Graphene prefers BN substrate to Si

March 4, 2011 — Researchers in the University of Arizona’s physics department, along with collaborators from the Massachusetts Institute of Technology (MIT) and the National Materials Science Institute in Japan, found that by placing a graphene layer on a material almost identical in structure, boron nitride (BN), instead of the commonly used silicon oxide (SiO2) found in microchips, they could significantly improve its electronic properties.

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Placed on boron nitride, graphene shows much smaller electric charge fluctuations, shown in red and blue (left) than when mounted on a silicon oxide wafer (right). (Image courtesy of Brian LeRoy/UA)

The study of the physical properties and potential applications of graphene has suffered from a lack of suitable carrier materials that can support a flat graphene layer while not interfering with its electrical properties, the researchers said.

Substituting silicon wafers with boron nitride, a graphene-like structure consisting of boron and nitrogen atoms in place of the carbon atoms, the group was the first to measure the topography and electrical properties of the resulting smooth graphene layer with atomic resolution.

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Under the scanning tunneling microscope, graphene reveals its honeycomb structure made up of rings of carbon atom, visible as small hexagons. The larger hexagons result from an interference process occurring between the graphene and the underlying boron nitride. The scale bar measures one nanometer, or one billionth of a meter. (Image courtesy of Brian LeRoy/UA)

"Structurally, boron nitride is basically the same as graphene, but electronically, it’s completely different," said Brian LeRoy, an assistant professor of physics and senior author of the study. "Graphene is a conductor, boron nitride is an insulator."

"We want our graphene to sit on something insulating, because we are interested in studying the properties of the graphene alone. For example, if you want to measure its resistance, and you put it on metal, you’re just going to measure the resistance of the metal because it’s going to conduct better than the graphene."

To measure the topography of the graphene surface, the team uses a scanning tunneling microscope, which has an ultrafine tip that can be moved around. "We move the tip very close to the graphene, until electrons start tunneling to it," Jiamin Xue, a doctoral student in LeRoy’s lab and the paper’s leading author, explained. "That’s how we can see the surface. If there is a bump, the tip moves up a bit."

"Using a scanning tunneling microscope, we can look at atoms and study them," Leroy added. "When we put graphene on silicon oxide and look at the atoms, we see bumps that are about a nanometer in height. Boron nitride…smooths out the bumps by an order of magnitude."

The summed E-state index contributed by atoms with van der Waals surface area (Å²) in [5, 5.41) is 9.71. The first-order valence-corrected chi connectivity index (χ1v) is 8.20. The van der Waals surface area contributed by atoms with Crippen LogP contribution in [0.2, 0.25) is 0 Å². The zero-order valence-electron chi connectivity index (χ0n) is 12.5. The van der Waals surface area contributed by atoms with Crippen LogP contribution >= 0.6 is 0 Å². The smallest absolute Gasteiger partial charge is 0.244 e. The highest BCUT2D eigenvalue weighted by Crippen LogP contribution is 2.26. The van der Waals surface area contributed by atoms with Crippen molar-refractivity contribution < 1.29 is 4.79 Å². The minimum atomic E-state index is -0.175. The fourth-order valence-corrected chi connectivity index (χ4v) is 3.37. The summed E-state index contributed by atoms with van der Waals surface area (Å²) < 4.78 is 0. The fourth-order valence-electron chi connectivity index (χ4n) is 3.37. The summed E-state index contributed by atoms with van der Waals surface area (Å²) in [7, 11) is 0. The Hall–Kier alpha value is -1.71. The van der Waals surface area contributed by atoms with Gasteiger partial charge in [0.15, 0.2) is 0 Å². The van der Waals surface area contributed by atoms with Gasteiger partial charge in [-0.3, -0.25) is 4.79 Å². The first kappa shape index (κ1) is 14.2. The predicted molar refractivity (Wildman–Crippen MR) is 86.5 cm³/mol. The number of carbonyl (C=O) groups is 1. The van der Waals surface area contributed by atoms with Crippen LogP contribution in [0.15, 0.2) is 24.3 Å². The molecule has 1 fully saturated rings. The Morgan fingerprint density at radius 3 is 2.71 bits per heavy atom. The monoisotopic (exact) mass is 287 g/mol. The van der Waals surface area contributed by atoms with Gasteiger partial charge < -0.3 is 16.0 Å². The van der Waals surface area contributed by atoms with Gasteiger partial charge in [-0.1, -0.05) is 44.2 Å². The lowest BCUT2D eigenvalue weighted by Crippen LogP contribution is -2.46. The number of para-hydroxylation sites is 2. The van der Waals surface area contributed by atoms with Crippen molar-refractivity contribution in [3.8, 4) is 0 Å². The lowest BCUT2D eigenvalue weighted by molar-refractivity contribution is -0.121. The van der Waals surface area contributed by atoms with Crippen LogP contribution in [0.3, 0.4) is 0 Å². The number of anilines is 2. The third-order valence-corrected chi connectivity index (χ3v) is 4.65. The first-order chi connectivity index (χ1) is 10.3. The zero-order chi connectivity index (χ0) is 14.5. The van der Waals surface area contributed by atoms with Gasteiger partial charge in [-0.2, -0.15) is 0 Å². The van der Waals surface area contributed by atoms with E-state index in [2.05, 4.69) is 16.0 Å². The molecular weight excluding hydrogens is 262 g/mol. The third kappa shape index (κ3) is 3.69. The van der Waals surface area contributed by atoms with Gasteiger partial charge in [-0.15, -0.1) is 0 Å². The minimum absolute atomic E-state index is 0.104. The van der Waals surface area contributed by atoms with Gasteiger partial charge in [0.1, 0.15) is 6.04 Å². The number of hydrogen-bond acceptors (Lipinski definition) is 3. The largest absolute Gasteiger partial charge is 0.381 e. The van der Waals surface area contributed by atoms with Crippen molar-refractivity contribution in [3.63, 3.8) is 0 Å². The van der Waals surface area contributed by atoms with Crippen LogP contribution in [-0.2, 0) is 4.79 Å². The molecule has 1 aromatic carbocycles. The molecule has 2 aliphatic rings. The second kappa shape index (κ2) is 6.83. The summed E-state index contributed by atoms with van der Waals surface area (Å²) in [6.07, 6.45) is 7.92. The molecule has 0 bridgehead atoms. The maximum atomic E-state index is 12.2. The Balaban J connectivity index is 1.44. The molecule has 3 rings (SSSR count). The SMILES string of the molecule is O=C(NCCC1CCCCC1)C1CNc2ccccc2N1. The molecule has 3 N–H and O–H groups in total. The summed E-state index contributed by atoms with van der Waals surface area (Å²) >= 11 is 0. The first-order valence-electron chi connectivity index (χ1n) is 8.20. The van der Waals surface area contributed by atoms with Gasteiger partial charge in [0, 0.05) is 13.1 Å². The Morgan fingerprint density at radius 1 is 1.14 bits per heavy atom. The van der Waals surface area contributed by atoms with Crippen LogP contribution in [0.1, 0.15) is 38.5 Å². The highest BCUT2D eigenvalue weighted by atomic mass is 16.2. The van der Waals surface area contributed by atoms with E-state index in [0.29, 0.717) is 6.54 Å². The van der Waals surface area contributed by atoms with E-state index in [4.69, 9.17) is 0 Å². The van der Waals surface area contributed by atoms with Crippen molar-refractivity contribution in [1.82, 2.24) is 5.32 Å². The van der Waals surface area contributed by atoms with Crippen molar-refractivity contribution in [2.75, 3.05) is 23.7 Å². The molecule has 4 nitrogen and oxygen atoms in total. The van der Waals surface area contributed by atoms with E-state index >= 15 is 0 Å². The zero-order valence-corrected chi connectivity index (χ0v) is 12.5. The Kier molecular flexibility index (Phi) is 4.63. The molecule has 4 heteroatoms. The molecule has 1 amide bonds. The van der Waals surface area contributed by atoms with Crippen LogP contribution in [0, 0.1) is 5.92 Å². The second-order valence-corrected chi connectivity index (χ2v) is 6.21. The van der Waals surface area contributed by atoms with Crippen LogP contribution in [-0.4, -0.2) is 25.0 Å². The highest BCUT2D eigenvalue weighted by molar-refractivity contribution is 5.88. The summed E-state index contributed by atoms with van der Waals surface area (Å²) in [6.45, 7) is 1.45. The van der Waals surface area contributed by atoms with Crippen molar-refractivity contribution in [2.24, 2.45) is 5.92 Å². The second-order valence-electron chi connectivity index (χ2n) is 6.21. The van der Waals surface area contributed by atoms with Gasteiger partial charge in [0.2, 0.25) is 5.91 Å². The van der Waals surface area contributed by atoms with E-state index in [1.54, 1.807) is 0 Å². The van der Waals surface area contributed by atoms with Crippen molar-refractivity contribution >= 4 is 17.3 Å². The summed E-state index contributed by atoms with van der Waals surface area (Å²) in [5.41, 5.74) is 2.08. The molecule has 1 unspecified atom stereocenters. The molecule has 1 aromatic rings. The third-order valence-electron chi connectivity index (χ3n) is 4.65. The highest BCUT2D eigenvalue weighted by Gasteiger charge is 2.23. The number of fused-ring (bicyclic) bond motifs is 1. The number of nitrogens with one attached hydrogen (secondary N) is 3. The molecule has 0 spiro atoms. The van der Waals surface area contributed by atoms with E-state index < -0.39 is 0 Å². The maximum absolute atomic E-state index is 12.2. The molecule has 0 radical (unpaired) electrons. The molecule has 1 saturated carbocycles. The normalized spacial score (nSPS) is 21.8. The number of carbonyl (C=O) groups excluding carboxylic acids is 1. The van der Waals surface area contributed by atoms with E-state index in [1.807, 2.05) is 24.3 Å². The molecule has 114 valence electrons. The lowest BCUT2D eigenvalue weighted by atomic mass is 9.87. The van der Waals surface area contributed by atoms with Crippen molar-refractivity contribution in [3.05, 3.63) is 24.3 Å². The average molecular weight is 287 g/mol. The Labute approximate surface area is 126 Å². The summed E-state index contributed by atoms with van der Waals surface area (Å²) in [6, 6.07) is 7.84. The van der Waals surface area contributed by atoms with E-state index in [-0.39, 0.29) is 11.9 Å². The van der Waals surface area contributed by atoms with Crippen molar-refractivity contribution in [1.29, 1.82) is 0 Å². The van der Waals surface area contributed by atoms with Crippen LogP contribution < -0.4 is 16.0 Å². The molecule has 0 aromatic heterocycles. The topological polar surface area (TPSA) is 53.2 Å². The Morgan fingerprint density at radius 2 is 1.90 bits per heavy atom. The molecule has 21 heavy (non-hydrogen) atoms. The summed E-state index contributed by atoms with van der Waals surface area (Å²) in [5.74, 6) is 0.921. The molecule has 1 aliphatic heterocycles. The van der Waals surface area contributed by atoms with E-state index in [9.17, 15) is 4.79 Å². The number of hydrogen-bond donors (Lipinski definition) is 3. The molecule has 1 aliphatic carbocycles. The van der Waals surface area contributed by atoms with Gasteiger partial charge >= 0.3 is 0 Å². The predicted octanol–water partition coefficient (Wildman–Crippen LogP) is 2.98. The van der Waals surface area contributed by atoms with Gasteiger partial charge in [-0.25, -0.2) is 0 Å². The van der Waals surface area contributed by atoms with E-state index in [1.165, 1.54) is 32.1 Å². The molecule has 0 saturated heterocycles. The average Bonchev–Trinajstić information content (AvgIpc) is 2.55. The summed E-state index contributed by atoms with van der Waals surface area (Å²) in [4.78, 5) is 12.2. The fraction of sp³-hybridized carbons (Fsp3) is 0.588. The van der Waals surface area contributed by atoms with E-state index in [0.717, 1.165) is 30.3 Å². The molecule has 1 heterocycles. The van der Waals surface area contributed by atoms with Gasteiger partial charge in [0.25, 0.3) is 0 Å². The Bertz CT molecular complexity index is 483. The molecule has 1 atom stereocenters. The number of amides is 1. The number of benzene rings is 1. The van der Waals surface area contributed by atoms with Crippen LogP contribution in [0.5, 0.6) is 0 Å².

For the spectroscopic measurement, Xue holds the tip at a fixed distance above the sample. He then changes the voltage and measures how much current flows as a function of that voltage and any given point across the sample. This allows him to map out different energy levels across the sample.

"You want as thin an insulator as possible," LeRoy added. "The initial idea was to pick something flat but insulating. Because boron nitride essentially has the same structure as graphene, you can peel it into layers in the same way. Therefore, we use a metal as a base, put a thin layer of boron nitride on it and then graphene on top."

"When you have graphene sitting on silicon oxide, there are trapped electric charges inside the silicon oxide in some places, and these induce some charge in the overlying graphene. You get quite a bit of variation in the density of electrons. If graphene sits on boron nitride, the variation is two orders of magnitude less," LeRoy said.

The team’s results are published in the advance online publication of Nature Materials.

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Jiamin Xue, Philippe Jacquod and Brian LeRoy (left to right) with the scanning tunneling microscope they use to study graphene. (Photo by Patrick McArdle/UANews)

In addition to potential applications in integrated circuits, solar cells, miniaturized bio devices and gas molecule sensors, graphene has attracted the attention of physicists for its unique properties in conducting electricity on an atomic level. Graphene has little resistance and allows electrons to behave as massless particles like photons while traveling through the hexagonal grid at very high speeds.

The UA portion of this research was funded by the U.S. Army Research Office and the National Science Foundation.

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